After the origin of the Lifemaker culture had been explained, it was a fairly disappointing story about a big bad corporation attempting to exploit a new-found primitive culture for their natural and 'human' resources, similar to the movie "Avatar". The novel doesn't reach the high quality I associate with other works I've read by Hogan.
This was an odd book. I LOVED the descriptions of the evolution of machines into sapient beings as well as the contrasting descriptions of forests, etc. between the Men and Robeings. Brilliant.

The book lost points for me in that the Robeings behaved too much like humans. Their societies were based on human medieval structures, they had family units, religions, kings, etc that were just too close to their organic versions of themselves. Hogan started from a brilliant foundation, added in some gre
Otis Campbell
Older than time, stranger than life
Don't look for a sign, without warning it will arrive
Christopher Murphy
Face. Palm.

(But with an amused grin.)
1984 grade B+
Craig Tyler
So the premise of the book, the "big idea" was very original. (Read the back cover for the gist of the story - no spoilers here) However, I found the execution to be wanting. Some of the characters were very strong and well portrayed and others require a scoresheet to keep track of. If you like "near future" sci-fi or something with an unusual premise then I would recommend this book, but if you like far future science fiction without a lot of melodrama then steer clear.
Loved this book! Self reproducing machines on one of the moons of one of the outer planets of the solar system, if I remember right. It's been 20 years or more since I read it, but I do remember being favorably impressed.
Wow. This book reads like it was written by a college freshman who has just taken his first philosophy class. Preachy, ham-handed - I could barely stand to read more than a couple of pages at a time. I kept reading because I thought it had to get better - I was wrong.

Battlefield Earth was a better read.
The first chapter(s) of Hogan's novel is a tightly spun and fast-frame image of mechanical evolution. Really well done. The rest of the novel is fine, but if you want a five-star intro in the best traditions of SF creating a broad scope of time and technology, compressed into a few pages, you have it here.
Scott Rachui
The introductory chapter of this book, in which the evolution of the machine society is described, is worth the purchase price. Hogan does a great job of showing how a rogue extraterrestrial satellite could, over millions of years evolve into an entire society of sentient machines. Truly remarkable book.
God, this book was agony. It was a great premise, but it ended up being something I dreaded reading every night. That said, it taught me something about skepticism and how charlatans ply their trade, so despite the hamfisted writing style it was worth reading.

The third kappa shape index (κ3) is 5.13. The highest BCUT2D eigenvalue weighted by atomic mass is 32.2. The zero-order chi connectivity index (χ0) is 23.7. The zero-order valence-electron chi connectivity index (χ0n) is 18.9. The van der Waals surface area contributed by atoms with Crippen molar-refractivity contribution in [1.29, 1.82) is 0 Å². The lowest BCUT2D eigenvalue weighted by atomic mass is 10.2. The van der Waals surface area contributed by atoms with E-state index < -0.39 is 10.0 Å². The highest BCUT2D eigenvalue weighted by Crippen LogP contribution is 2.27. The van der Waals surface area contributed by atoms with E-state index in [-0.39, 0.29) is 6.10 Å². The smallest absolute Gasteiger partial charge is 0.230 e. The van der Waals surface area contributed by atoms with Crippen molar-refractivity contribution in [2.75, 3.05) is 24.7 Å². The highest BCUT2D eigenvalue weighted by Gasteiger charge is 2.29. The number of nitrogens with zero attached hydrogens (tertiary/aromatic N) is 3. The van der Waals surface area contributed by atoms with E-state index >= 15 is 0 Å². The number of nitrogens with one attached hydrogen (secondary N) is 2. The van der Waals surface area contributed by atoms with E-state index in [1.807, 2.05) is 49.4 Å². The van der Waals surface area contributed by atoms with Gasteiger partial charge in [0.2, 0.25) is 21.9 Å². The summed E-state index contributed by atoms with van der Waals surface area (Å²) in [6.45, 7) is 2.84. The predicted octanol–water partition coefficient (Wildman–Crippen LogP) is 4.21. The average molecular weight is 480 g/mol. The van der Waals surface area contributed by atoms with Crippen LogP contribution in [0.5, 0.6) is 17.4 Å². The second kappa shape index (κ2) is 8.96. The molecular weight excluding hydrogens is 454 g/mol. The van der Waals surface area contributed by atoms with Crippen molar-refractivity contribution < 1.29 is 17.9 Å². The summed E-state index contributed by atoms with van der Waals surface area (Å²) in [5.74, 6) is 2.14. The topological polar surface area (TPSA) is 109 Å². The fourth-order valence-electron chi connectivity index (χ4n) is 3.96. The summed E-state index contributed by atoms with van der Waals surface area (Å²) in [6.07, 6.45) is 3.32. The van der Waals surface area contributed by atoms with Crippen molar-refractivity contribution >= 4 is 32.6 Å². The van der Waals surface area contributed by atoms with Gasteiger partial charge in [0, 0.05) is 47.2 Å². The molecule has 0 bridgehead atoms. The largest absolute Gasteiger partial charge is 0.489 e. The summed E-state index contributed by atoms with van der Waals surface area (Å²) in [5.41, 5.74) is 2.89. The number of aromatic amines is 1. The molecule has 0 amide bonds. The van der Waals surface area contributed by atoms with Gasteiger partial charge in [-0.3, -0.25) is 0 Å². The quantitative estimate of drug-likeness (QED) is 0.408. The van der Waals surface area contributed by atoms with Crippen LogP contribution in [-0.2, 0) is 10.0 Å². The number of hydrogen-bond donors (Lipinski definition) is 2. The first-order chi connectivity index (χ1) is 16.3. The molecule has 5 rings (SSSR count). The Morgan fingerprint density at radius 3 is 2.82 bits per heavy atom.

In this book, Hogan examines evolution and the perceptions of those at the end of the evolutionary chain, from an angle that is unique in my experience as a reader. I strongly recommend Code of the Lifemaker. (Full review to follow at a later date.)
I enjoyed the story, but I had a problem with the robots. I find it hard to believe that the robot life evolved into humanoid form and early human-like civilization, however Hogan does a good job explaining how they evolved into that form.
Excellent, fun, and interesting read; a space-opera book about evolution, computer science (by an ex-computer professional, no less), and the art of faking telepathy! This book has it all and it is well-written too.
Joseph Montana
While the Gentle Giants series was fantastic, this was phenomenal! The parallels to the evolution of human civilization were riveting. I'd recommend this to anyone!
Mark Palmer
I typically like Hogan's books, and I was exited to read this one. But, I found it very difficult to get through. It really was not what I was expecting.
I have the hardback version but this book is very good. I love Hogan's way of working a great story into plausbile scientific expansion.
Jon Blackwelder
Very good book! As with a lot of Sci fi books, social commentary and religion play a big role, with not exception in this one.
Froxis marked it as to-read
Jun 30, 2015
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Time Travel: help me remember a title 8 50 Feb 18, 2012 07:46AM  
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James Patrick Hogan was a British science fiction author.

Hogan was was raised in the Portobello Road area on the west side of London. After leaving school at the age of sixteen, he worked various odd jobs until, after receiving a scholarship, he began a five-year program at the Royal Aircraft Establishment at Farnborough covering the practical and theoretical sides of electrical, electronic, and m
More about James P. Hogan...

Other Books in the Series

Code of the Lifemaker (2 books)
  • Immortality Option
Inherit the Stars (Giants, #1) The Gentle Giants of Ganymede (Giants, #2) Giants' Star (Giants, #3) Voyage from Yesteryear The Proteus Operation